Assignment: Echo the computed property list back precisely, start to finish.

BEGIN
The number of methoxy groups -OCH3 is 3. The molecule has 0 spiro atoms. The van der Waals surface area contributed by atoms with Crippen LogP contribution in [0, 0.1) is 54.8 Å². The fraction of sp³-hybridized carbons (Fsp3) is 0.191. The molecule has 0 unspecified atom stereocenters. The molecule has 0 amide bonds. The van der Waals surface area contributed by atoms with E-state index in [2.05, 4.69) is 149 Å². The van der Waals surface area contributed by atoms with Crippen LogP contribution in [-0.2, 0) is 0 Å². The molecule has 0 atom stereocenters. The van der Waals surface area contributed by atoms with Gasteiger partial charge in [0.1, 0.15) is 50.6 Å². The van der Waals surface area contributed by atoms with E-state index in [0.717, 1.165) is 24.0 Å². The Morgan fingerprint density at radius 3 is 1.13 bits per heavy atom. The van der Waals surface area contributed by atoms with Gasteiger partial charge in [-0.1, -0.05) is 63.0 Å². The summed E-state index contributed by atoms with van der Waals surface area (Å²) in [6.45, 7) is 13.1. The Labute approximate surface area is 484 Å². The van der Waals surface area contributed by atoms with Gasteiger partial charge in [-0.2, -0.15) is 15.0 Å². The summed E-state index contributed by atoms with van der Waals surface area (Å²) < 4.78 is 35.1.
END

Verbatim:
The number of methoxy groups -OCH3 is 3. The molecule has 0 spiro atoms. The van der Waals surface area contributed by atoms with Crippen LogP contribution in [0, 0.1) is 54.8 Å². The fraction of sp³-hybridized carbons (Fsp3) is 0.191. The molecule has 0 unspecified atom stereocenters. The molecule has 0 amide bonds. The van der Waals surface area contributed by atoms with E-state index in [2.05, 4.69) is 149 Å². The van der Waals surface area contributed by atoms with Crippen LogP contribution in [-0.2, 0) is 0 Å². The molecule has 0 atom stereocenters. The van der Waals surface area contributed by atoms with Gasteiger partial charge in [0.1, 0.15) is 50.6 Å². The van der Waals surface area contributed by atoms with E-state index in [0.717, 1.165) is 24.0 Å². The Morgan fingerprint density at radius 3 is 1.13 bits per heavy atom. The van der Waals surface area contributed by atoms with Gasteiger partial charge in [-0.1, -0.05) is 63.0 Å². The summed E-state index contributed by atoms with van der Waals surface area (Å²) in [6.45, 7) is 13.1. The Labute approximate surface area is 484 Å². The van der Waals surface area contributed by atoms with Gasteiger partial charge in [-0.2, -0.15) is 15.0 Å². The summed E-state index contributed by atoms with van der Waals surface area (Å²) < 4.78 is 35.1.